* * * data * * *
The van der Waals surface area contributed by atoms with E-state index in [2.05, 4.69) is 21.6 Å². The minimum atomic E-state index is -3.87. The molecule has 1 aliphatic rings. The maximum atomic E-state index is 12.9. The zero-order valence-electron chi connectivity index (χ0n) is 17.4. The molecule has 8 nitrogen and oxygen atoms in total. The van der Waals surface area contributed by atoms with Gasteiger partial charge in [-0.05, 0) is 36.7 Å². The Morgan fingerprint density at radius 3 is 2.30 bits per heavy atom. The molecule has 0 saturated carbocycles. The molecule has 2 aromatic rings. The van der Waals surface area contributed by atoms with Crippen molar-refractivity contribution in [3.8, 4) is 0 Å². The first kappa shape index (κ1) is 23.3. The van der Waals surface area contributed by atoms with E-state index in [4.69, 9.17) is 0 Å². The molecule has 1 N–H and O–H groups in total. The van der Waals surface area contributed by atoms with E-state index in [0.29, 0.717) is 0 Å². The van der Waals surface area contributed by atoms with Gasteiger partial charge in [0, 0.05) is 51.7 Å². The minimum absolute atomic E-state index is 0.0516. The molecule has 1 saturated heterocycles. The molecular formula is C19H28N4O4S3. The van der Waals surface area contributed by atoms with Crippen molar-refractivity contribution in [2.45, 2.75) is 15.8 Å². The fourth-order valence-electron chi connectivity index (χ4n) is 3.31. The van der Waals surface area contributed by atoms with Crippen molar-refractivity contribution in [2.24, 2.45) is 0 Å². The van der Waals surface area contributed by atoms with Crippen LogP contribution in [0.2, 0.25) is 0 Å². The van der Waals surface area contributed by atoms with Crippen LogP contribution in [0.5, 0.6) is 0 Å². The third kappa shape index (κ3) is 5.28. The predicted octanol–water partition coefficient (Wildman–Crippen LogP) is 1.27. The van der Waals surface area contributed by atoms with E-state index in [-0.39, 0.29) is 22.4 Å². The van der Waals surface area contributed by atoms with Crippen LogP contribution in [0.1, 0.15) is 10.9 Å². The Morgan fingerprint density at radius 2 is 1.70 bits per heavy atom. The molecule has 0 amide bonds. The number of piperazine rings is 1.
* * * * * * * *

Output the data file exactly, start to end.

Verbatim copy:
The van der Waals surface area contributed by atoms with E-state index in [2.05, 4.69) is 21.6 Å². The minimum atomic E-state index is -3.87. The molecule has 1 aliphatic rings. The maximum atomic E-state index is 12.9. The zero-order valence-electron chi connectivity index (χ0n) is 17.4. The molecule has 8 nitrogen and oxygen atoms in total. The van der Waals surface area contributed by atoms with Gasteiger partial charge in [-0.05, 0) is 36.7 Å². The Morgan fingerprint density at radius 3 is 2.30 bits per heavy atom. The molecule has 0 saturated carbocycles. The molecule has 2 aromatic rings. The van der Waals surface area contributed by atoms with Crippen molar-refractivity contribution in [3.8, 4) is 0 Å². The first kappa shape index (κ1) is 23.3. The van der Waals surface area contributed by atoms with E-state index in [4.69, 9.17) is 0 Å². The molecule has 1 N–H and O–H groups in total. The van der Waals surface area contributed by atoms with E-state index in [0.29, 0.717) is 0 Å². The van der Waals surface area contributed by atoms with Gasteiger partial charge in [0, 0.05) is 51.7 Å². The minimum absolute atomic E-state index is 0.0516. The molecule has 1 saturated heterocycles. The molecular formula is C19H28N4O4S3. The van der Waals surface area contributed by atoms with Crippen molar-refractivity contribution in [2.45, 2.75) is 15.8 Å². The fourth-order valence-electron chi connectivity index (χ4n) is 3.31. The van der Waals surface area contributed by atoms with Crippen molar-refractivity contribution in [2.24, 2.45) is 0 Å². The van der Waals surface area contributed by atoms with Crippen LogP contribution in [0.2, 0.25) is 0 Å². The van der Waals surface area contributed by atoms with Crippen LogP contribution in [0.5, 0.6) is 0 Å². The third kappa shape index (κ3) is 5.28. The predicted octanol–water partition coefficient (Wildman–Crippen LogP) is 1.27. The van der Waals surface area contributed by atoms with E-state index in [-0.39, 0.29) is 22.4 Å². The van der Waals surface area contributed by atoms with Crippen LogP contribution in [0.1, 0.15) is 10.9 Å². The Morgan fingerprint density at radius 2 is 1.70 bits per heavy atom. The molecule has 0 amide bonds. The number of piperazine rings is 1.